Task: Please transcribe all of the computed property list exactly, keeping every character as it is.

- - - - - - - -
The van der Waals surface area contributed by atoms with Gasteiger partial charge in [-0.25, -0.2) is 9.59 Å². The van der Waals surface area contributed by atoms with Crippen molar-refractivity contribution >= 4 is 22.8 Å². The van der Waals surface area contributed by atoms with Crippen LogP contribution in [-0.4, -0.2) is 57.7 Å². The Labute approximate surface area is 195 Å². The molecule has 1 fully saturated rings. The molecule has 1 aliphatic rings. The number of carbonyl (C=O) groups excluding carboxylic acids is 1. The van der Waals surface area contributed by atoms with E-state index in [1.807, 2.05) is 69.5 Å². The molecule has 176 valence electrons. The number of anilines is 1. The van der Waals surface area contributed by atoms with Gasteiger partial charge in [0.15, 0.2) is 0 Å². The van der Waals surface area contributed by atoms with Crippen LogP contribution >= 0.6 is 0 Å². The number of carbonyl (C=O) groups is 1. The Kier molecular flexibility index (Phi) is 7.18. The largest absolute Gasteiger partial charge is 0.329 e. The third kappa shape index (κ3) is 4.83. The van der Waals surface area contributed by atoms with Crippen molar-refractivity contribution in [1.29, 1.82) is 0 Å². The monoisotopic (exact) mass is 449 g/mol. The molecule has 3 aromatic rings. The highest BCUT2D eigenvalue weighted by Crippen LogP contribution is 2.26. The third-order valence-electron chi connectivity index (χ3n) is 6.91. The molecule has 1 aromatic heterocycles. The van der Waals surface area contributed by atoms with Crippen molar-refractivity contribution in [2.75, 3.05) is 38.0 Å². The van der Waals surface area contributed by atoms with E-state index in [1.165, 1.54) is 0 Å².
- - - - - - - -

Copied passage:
The van der Waals surface area contributed by atoms with Gasteiger partial charge in [-0.25, -0.2) is 9.59 Å². The van der Waals surface area contributed by atoms with Crippen molar-refractivity contribution >= 4 is 22.8 Å². The van der Waals surface area contributed by atoms with Crippen LogP contribution in [-0.4, -0.2) is 57.7 Å². The Labute approximate surface area is 195 Å². The molecule has 1 fully saturated rings. The molecule has 1 aliphatic rings. The number of carbonyl (C=O) groups excluding carboxylic acids is 1. The van der Waals surface area contributed by atoms with E-state index in [1.807, 2.05) is 69.5 Å². The molecule has 176 valence electrons. The number of anilines is 1. The van der Waals surface area contributed by atoms with Gasteiger partial charge in [0.15, 0.2) is 0 Å². The van der Waals surface area contributed by atoms with Crippen LogP contribution >= 0.6 is 0 Å². The number of carbonyl (C=O) groups is 1. The Kier molecular flexibility index (Phi) is 7.18. The largest absolute Gasteiger partial charge is 0.329 e. The third kappa shape index (κ3) is 4.83. The van der Waals surface area contributed by atoms with Crippen molar-refractivity contribution in [1.29, 1.82) is 0 Å². The monoisotopic (exact) mass is 449 g/mol. The molecule has 3 aromatic rings. The highest BCUT2D eigenvalue weighted by Crippen LogP contribution is 2.26. The third-order valence-electron chi connectivity index (χ3n) is 6.91. The molecule has 1 aromatic heterocycles. The van der Waals surface area contributed by atoms with Crippen molar-refractivity contribution in [2.75, 3.05) is 38.0 Å². The van der Waals surface area contributed by atoms with E-state index in [1.165, 1.54) is 0 Å².